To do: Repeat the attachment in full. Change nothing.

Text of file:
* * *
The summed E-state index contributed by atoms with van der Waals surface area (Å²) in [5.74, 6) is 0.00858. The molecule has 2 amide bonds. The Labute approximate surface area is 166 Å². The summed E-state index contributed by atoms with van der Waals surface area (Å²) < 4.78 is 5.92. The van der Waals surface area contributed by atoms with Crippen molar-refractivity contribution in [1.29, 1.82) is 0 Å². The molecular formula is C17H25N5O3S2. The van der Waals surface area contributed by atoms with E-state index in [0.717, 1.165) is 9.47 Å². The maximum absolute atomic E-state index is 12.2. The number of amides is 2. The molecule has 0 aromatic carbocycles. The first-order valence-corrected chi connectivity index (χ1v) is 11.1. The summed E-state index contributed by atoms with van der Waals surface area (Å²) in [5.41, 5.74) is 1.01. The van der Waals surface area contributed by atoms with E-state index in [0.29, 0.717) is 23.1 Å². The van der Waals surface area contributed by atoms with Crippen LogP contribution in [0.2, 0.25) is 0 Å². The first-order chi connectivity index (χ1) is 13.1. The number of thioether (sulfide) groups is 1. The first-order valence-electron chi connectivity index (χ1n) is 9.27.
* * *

The summed E-state index contributed by atoms with van der Waals surface area (Å²) in [5.74, 6) is 0.00858. The molecule has 2 amide bonds. The Labute approximate surface area is 166 Å². The summed E-state index contributed by atoms with van der Waals surface area (Å²) < 4.78 is 5.92. The van der Waals surface area contributed by atoms with Crippen molar-refractivity contribution in [1.29, 1.82) is 0 Å². The molecular formula is C17H25N5O3S2. The van der Waals surface area contributed by atoms with E-state index in [0.717, 1.165) is 9.47 Å². The maximum absolute atomic E-state index is 12.2. The number of amides is 2. The molecule has 0 aromatic carbocycles. The first-order valence-corrected chi connectivity index (χ1v) is 11.1. The summed E-state index contributed by atoms with van der Waals surface area (Å²) in [5.41, 5.74) is 1.01. The van der Waals surface area contributed by atoms with E-state index in [0.29, 0.717) is 23.1 Å². The van der Waals surface area contributed by atoms with Crippen LogP contribution in [0.2, 0.25) is 0 Å². The first-order chi connectivity index (χ1) is 13.1. The number of thioether (sulfide) groups is 1. The first-order valence-electron chi connectivity index (χ1n) is 9.27.